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21 April 2021 Elevational niche-shift migration: Why the degree of elevational change matters for the ecology, evolution, and physiology of migratory birds
Jessie L. Williamson, Christopher C. Witt
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Elevational migration can be defined as roundtrip seasonal movement that involves upward and downward shifts in elevation. These shifts incur physiological challenges that are proportional to the degree of elevational change. Larger shifts in elevation correspond to larger shifts in partial pressure of oxygen, air density, temperature, and ultraviolet (UV) exposure. Although most avian examples of elevational migration involve subtle shifts that would have minimal impacts on physiology, shifts of any magnitude have previously been considered under the broad umbrella of “elevational migration”. Here, we consider extreme seasonal elevational movements (≥2,000 m), sufficient to shift the elevational dimension of the eco-climatic niche. Migratory bird populations typically maintain inter-seasonal stability in the temperature, precipitation, and elevational aspects of their climatic niches, a tendency that likely reflects genetic physiological specialization on environmental conditions such as atmospheric pressure. A shift of ≥2,000 m involves a ≥20% change in air density and oxygen partial pressure, sufficient to incur functionally impactful declines in arterial blood-oxygen saturation and require compensatory shifts in respiratory physiology. We refer to this phenomenon as elevational niche-shift migration (ENSM). In this review, we analyzed >4 million occurrence records to identify 105 populations, representing 92 bird species, that undergo complete or partial ENSM. We identified key ecological and evolutionary questions regarding the causes and consequences of ENSM. Our synthesis reveals that ENSM has evolved independently in at least 29 avian families spanning 10 orders. Nonetheless, ENSM is rare relative to other forms of seasonal migration, consistent with the general tendency of seasonal niche conservatism by migratory species and evolutionarily conserved elevational range limits. For many migratory species and populations, within-species patterns of migratory connectivity are not sufficiently understood to determine ENSM status. ENSM is distinguished by its scale within the broader phenomenon of elevational migration. Critical examination of ENSM illustrates fundamental constraints on the ecology and evolution of migration systems, topographical influences on geographic patterns of migratory connectivity, and the remarkable metabolic flexibility of certain bird species that allows them to occupy disparate elevations across different seasons.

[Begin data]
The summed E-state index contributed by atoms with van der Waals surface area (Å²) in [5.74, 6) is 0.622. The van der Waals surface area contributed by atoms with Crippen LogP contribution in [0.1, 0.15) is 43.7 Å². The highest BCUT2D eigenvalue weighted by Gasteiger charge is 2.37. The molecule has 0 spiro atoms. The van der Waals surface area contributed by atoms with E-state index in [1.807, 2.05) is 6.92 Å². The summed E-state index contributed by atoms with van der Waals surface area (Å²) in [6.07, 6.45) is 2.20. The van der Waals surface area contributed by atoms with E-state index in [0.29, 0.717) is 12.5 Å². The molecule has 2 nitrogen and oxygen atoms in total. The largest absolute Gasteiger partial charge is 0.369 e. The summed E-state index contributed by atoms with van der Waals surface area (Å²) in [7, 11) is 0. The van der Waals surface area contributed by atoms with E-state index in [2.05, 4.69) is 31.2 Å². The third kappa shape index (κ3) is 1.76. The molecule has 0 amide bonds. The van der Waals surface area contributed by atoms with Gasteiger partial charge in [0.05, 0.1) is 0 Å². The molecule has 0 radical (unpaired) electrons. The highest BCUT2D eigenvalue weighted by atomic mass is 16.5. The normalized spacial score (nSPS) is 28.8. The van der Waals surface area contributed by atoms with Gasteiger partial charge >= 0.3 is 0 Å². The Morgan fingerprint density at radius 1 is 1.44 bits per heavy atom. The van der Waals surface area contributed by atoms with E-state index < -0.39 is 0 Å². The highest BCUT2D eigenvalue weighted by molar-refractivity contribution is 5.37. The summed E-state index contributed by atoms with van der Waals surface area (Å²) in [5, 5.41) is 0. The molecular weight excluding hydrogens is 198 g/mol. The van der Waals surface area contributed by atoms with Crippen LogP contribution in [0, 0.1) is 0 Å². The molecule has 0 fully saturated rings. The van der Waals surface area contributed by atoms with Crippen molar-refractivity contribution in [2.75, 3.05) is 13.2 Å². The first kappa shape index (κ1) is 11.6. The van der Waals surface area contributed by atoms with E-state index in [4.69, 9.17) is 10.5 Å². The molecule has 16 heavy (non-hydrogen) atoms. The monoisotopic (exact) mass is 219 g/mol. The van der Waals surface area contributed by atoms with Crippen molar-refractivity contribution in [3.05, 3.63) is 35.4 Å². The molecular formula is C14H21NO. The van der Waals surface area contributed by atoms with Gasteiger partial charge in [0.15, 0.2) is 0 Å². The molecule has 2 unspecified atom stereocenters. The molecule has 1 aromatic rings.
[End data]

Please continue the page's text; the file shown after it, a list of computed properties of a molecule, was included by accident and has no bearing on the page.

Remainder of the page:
• Migratory birds that make extreme elevational movements between breeding and nonbreeding seasons cope with many challenges, including fluctuating oxygen availability.

  • We call this phenomenon “elevational niche-shift migration” (ENSM), because large seasonal elevational shift (≥2,000 m) are accompanied by large shifts in ecological and climatic conditions that define a species' niche.

  • We analyzed >4 million occurrence records and searched the literature to identify the subset of migratory birds that undergo ENSM: 105 populations, representing 92 species, 29 families, and 10 orders.

  • ENSM has evolved >100 times across the avian tree, with most instances in the Himalayas and the Andes. Songbirds comprise >75% of ENSM populations. More than 90% of ENSM populations breed high, migrating to nonbreeding grounds at lower elevations.

  • ENSM exemplifies a striking seasonal niche shift, whereby birds use phenotypic flexibility to maintain performance under vastly different atmospheric pressures, while exhibiting traits typically associated with high-altitude species.

Copyright © American Ornithological Society 2021. All rights reserved. For permissions, e-mail:
Jessie L. Williamson and Christopher C. Witt "Elevational niche-shift migration: Why the degree of elevational change matters for the ecology, evolution, and physiology of migratory birds," Ornithology 138(2), 1-26, (21 April 2021).
Received: 23 July 2020; Accepted: 1 December 2020; Published: 21 April 2021

altitudinal movement
elevational migration
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